PACV / ACV (Pac-Vee / Monster) Air Cushioned Patrol Boat / Hovercraft
Though often betrayed by her operating noise, the PACV/ACV made up for it through speed and firepower and was known as Monster by the Vietcong.
Authored By Staff Writer; Content ©www.MilitaryFactory.com
The PACV ("Patrol Air Cushion Vehicle") was a patrol hovercraft made notable by its involvement in the Vietnam War under the flag of the United States Navy and, later, Army. The system was trialled with good results but limited to just seven total production units made up of four USN PACV trial vessels and three slightly-modified craft for the Army under the designation of "ACV", or "Air Cushion Vehicle" (some sources state only six total PACVs/ACVs were produced). The series became known by the nickname of "Pac Vee", noting its USN "PACV" designation. The Viet Cong feared the capabilities of the PACV/ACV to the extent that they gave it the rightful nickname of "Monster".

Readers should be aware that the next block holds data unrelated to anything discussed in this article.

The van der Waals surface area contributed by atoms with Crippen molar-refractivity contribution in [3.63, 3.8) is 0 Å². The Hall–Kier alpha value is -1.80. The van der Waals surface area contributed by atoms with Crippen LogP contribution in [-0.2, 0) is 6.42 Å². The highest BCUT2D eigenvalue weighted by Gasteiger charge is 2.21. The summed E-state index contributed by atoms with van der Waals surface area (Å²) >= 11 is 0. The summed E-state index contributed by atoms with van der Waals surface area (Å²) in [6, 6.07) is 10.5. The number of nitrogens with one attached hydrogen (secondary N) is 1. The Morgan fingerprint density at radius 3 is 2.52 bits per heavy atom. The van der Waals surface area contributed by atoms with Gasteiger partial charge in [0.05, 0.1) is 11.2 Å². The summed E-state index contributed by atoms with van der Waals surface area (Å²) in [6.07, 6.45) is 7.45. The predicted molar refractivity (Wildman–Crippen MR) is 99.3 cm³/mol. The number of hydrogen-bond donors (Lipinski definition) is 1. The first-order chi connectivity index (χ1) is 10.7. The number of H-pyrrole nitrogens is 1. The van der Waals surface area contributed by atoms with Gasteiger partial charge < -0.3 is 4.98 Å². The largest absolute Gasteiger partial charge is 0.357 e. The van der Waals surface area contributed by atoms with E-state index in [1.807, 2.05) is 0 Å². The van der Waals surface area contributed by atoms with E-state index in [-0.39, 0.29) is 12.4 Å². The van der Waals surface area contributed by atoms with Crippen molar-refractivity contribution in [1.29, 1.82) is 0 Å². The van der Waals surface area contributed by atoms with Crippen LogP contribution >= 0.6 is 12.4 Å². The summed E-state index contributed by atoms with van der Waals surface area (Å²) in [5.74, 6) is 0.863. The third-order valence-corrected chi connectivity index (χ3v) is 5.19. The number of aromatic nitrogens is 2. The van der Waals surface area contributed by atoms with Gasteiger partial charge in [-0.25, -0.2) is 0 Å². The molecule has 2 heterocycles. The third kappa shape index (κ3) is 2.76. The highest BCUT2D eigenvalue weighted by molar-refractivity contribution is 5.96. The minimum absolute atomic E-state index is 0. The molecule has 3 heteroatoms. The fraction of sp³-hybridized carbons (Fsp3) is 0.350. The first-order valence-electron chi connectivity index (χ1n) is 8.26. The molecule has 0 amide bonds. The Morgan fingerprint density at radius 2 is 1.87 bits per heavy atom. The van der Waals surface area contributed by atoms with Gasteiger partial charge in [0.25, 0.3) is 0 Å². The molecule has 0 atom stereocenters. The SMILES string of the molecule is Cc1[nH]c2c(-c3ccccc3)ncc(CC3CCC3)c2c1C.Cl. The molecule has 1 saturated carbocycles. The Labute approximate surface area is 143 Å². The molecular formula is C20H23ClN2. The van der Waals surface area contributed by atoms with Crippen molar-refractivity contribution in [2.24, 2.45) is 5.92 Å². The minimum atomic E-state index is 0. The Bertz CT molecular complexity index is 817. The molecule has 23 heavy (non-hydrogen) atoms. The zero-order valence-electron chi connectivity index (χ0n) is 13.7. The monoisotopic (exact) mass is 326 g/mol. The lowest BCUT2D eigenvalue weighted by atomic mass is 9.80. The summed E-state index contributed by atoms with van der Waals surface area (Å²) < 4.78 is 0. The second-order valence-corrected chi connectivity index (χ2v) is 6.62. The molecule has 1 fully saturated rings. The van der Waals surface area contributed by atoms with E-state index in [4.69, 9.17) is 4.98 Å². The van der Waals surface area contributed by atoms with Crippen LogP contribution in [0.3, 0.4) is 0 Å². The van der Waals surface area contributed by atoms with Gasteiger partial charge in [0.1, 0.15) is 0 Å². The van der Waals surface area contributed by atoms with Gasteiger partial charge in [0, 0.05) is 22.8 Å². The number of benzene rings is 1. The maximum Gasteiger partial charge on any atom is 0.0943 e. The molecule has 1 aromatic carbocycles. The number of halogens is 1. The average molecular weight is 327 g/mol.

The PACV maintained its origins in an original hovercraft design produced by the British firm of Saunders-Roe. Saunders-Roe had a long history of producing both aircraft and marine vehicles since its founding in 1929. A merger with Westland Aircraft (later Agusta-Westland) ended Saunders-Roe officially as a company by 1964 but the merger gave birth to the British Hovercraft Corporation. The American PACV was developed from the original Saunders-Roe/British Hovercraft Corporation product SR.N5 under the Bell Aerosystems brand. Bell Aerosystems designated their new militarized product as the SK-5. As actions in the Vietnam War were ramping up, the US Navy took note of the machine and decided on a small purchase of these new machines for evaluation in the Theater. Her sailors trained on the waters off Coronado, California near San Diego. Refinements to the design were made based on feedback.
Categorized as a hovercraft, the PACV was capable of skimming the water's surface, able to build a fair amount of forward speed in the process and possess agility quite uncommon to any surface patrol vessel. Displacement was near 15,600lbs and the PACV featured a bow-to-stern length of 38 feet, 10 inches. Its beam was a reported 23 feet, 9 inches. Maximum speed was listed at 60 knots while a range of 165 nautical miles was possible. The PACV as accurately described as "one-third helicopter, one-third airplane and one-third boat".